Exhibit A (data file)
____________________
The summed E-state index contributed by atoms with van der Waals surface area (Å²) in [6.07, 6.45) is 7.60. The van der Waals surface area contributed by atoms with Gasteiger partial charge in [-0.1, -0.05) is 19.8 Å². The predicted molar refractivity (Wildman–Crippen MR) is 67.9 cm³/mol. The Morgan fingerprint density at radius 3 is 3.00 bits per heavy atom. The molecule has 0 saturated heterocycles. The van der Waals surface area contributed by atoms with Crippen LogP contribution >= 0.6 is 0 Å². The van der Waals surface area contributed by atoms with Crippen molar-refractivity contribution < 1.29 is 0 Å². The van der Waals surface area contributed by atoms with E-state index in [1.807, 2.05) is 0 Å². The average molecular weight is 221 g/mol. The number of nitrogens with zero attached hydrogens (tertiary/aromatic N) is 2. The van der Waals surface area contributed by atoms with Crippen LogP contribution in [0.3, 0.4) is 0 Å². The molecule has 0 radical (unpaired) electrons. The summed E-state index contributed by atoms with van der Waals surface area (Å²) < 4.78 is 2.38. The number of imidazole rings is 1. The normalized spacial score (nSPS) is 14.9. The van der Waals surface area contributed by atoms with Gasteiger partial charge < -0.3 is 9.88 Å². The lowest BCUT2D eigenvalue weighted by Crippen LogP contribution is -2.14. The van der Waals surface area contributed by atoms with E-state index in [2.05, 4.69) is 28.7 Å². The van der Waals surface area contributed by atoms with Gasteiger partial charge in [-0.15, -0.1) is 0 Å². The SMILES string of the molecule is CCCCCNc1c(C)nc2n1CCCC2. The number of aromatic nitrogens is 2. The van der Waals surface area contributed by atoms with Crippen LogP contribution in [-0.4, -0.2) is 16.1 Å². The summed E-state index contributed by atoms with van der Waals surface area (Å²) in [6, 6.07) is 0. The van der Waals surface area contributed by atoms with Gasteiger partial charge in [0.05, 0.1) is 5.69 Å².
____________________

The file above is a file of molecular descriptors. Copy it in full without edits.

The summed E-state index contributed by atoms with van der Waals surface area (Å²) in [6.07, 6.45) is 7.60. The van der Waals surface area contributed by atoms with Gasteiger partial charge in [-0.1, -0.05) is 19.8 Å². The predicted molar refractivity (Wildman–Crippen MR) is 67.9 cm³/mol. The Morgan fingerprint density at radius 3 is 3.00 bits per heavy atom. The molecule has 0 saturated heterocycles. The van der Waals surface area contributed by atoms with Crippen LogP contribution >= 0.6 is 0 Å². The van der Waals surface area contributed by atoms with Crippen molar-refractivity contribution < 1.29 is 0 Å². The van der Waals surface area contributed by atoms with E-state index in [1.807, 2.05) is 0 Å². The average molecular weight is 221 g/mol. The number of nitrogens with zero attached hydrogens (tertiary/aromatic N) is 2. The van der Waals surface area contributed by atoms with Crippen LogP contribution in [0.3, 0.4) is 0 Å². The molecule has 0 radical (unpaired) electrons. The summed E-state index contributed by atoms with van der Waals surface area (Å²) < 4.78 is 2.38. The number of imidazole rings is 1. The normalized spacial score (nSPS) is 14.9. The van der Waals surface area contributed by atoms with Gasteiger partial charge < -0.3 is 9.88 Å². The lowest BCUT2D eigenvalue weighted by Crippen LogP contribution is -2.14. The van der Waals surface area contributed by atoms with E-state index in [2.05, 4.69) is 28.7 Å². The van der Waals surface area contributed by atoms with Gasteiger partial charge in [-0.15, -0.1) is 0 Å². The SMILES string of the molecule is CCCCCNc1c(C)nc2n1CCCC2. The number of aromatic nitrogens is 2. The van der Waals surface area contributed by atoms with Crippen LogP contribution in [-0.4, -0.2) is 16.1 Å². The summed E-state index contributed by atoms with van der Waals surface area (Å²) in [6, 6.07) is 0. The van der Waals surface area contributed by atoms with Gasteiger partial charge in [0.05, 0.1) is 5.69 Å².